44. Macular Telangiectasia Type 1

Medical History:

A 44-year-old male patient with progressive vision loss in the right eye was examined in our clinic.

Diabetes mellitus (-)                                               

Systemic hypertension (-)

Family history (-)

Smoking (-)  

Trauma (-)

Examination Findings

Best corrected visual acuity was 5/10 in the right eye and 10/10 in the left eye. Intraocular pressure was 14 mmHg in both eyes. Anterior segment examination was unremarkable. Funduscopic examination revealed some hard lipid exudates located temporal to the fovea in the right eye. Fundus appearance was normal in the left eye (Figure 1).

Fundus autofluorescence revealed central hyperatofluorescance  and  hypoautofluorescence in the area of lipid exudates in the right eye and normal fundus autofluorescence in the left eye (Figure 2).

SD-OCT showed intraretinal cysts located temporal to the fovea in the right eye. Normal OCT findings were observed in the left eye (Figure 3)


Macular Telangiectasia (MacTel) Type 1

Macular telangiectasias, often called MacTel, are characterized by retinal capillary vessel dilation affecting the macular region. There are two main groups. Type 1 MacTel (aneurysmal telangiectasia) is typically unilateral and predominantly occurs in middle-aged men. Type 2 (perifoveal telangiectasia) is more common, typically bilateral, and occurs in men and women. Type 1 MacTel, is believed to be a rare variation of Coats Disease. In Type 1 MacTel cases telangiectasias are typically involving the two disc diameter area temporal to the fovea. Macular edema, and hard exudation are the main causes of vision loss.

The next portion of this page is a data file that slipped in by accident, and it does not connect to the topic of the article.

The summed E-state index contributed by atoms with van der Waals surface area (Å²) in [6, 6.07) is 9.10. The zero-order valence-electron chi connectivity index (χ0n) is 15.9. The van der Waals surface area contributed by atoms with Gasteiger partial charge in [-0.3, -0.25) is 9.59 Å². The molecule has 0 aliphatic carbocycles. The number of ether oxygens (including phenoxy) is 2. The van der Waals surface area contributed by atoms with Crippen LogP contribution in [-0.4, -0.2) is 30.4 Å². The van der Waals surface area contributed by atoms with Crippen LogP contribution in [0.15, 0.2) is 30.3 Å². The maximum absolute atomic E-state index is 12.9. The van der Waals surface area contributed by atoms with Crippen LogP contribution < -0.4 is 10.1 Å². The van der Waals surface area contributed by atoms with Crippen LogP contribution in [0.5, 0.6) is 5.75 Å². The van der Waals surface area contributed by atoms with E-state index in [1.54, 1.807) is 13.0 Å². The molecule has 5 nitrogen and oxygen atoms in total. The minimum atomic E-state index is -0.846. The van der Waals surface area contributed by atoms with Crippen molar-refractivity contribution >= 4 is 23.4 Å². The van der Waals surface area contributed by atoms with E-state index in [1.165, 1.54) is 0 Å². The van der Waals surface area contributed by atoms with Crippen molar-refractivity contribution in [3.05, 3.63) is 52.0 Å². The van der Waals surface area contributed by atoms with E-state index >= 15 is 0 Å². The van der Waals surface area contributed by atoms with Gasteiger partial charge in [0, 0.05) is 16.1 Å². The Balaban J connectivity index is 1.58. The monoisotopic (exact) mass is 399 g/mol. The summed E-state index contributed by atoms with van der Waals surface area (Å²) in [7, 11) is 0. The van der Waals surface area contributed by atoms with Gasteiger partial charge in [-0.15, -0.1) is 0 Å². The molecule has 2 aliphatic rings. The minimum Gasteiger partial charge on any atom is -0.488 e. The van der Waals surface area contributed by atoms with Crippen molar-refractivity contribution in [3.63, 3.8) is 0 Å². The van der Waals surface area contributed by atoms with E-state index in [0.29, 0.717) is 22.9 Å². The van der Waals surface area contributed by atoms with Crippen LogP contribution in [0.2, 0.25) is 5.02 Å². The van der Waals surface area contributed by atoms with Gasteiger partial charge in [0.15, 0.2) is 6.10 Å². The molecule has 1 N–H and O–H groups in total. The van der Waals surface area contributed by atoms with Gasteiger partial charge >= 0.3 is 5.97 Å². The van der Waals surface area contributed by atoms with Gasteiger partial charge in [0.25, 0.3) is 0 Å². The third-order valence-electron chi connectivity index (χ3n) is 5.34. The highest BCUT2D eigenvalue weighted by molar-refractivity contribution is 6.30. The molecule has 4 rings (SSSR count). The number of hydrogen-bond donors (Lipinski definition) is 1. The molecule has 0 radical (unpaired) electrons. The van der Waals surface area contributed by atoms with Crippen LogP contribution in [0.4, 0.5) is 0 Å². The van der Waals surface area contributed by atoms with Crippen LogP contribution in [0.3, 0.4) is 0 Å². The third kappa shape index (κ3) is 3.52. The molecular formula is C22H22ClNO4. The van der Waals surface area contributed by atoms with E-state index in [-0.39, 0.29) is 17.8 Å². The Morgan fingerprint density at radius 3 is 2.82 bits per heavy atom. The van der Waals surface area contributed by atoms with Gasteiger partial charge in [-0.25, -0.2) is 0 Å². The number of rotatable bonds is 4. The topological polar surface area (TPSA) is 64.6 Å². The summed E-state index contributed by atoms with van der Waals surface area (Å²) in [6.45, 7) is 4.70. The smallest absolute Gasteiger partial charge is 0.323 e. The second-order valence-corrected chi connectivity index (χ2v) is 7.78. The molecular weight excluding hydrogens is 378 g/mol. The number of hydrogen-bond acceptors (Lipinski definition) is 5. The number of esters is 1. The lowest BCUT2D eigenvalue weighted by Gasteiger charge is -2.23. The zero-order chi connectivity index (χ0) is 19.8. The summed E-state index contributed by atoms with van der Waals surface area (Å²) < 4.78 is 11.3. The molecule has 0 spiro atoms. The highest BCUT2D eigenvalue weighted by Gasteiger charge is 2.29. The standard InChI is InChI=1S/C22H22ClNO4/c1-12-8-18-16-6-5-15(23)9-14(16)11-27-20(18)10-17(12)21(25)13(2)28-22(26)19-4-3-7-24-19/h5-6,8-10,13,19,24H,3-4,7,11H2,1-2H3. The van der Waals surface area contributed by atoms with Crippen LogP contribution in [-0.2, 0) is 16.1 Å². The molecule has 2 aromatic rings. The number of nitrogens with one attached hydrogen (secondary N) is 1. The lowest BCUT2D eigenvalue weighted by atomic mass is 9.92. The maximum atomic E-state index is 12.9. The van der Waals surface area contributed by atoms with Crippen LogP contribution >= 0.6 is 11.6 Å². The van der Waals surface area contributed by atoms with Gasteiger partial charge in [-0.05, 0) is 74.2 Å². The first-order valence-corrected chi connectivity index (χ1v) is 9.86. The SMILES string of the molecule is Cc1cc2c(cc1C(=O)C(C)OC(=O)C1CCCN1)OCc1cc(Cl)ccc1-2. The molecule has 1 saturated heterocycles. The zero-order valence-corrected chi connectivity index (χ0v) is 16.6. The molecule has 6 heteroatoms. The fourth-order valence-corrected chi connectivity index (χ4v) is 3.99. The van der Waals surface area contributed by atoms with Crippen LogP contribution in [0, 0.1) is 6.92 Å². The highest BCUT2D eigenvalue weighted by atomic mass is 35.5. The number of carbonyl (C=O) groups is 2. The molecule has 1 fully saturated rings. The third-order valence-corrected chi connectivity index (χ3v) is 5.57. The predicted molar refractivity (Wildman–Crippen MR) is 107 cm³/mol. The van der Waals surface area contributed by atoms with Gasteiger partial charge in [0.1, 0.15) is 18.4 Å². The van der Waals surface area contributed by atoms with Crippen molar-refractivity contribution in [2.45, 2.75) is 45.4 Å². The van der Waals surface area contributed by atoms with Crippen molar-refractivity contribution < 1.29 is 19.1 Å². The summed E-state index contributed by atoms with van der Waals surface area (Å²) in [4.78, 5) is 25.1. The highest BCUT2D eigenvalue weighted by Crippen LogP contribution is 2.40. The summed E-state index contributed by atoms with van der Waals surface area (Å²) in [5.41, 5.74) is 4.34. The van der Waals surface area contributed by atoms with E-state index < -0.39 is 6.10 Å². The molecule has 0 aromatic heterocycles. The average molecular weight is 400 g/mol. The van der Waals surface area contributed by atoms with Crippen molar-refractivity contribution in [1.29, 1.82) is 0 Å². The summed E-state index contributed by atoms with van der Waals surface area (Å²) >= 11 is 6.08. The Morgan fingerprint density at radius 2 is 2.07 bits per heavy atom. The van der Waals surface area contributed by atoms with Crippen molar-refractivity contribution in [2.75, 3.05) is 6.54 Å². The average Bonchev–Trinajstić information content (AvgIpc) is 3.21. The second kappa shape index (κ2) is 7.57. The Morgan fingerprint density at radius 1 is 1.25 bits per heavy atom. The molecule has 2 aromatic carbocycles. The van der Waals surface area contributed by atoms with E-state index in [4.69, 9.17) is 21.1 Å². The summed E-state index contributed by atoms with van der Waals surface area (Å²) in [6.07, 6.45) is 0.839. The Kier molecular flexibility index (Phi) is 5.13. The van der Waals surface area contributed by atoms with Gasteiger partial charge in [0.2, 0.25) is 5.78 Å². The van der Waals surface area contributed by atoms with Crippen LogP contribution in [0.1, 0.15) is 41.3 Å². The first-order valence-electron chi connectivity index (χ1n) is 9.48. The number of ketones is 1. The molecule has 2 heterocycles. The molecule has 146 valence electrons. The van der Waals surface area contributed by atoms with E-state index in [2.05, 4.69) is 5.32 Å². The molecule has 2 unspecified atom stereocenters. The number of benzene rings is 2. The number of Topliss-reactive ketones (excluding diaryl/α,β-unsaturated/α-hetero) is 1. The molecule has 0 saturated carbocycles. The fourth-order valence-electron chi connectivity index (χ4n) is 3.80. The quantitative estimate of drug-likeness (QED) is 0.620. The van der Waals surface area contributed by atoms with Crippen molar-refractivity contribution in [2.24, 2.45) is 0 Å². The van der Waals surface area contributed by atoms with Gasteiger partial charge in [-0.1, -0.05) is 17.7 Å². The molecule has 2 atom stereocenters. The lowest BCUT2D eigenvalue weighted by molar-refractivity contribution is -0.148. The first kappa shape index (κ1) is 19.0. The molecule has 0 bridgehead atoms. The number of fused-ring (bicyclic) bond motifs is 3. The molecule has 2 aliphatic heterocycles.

Differential Diagnosis

Diabetic retinopathy, macular branch retinal vein occlusion macular, age-related macular degeneration


There is no established treatment for type 1 MacTel. Although laser photocoagulation, sub-Tenon’s capsule injection of triamcinolone acetonide, dexamethasone intravitreal implant, and intravitreal anti–vascular endothelial growth factor have been proposed as potentially effective treatment procedures.


1. Yannuzzi LA, Bardal AM, Freund KB, et al. Idiopathic macular telangiectasia. Arch Ophthalmol 2006;124:450–460. https://pubmed.ncbi.nlm.nih.gov/16606869/

2. Osaka R, Shiragami C, Ono A, et al. Clinical features of treated and untreated type 1 idiopathıc macular telangiectasia without the occurrence of secondary choroidal neovascularization followed for 2 years in japanese patients. Retina. 2018 Jan;38 Suppl 1(Suppl 1):S114-S122. https://pubmed.ncbi.nlm.nih.gov/28541960/



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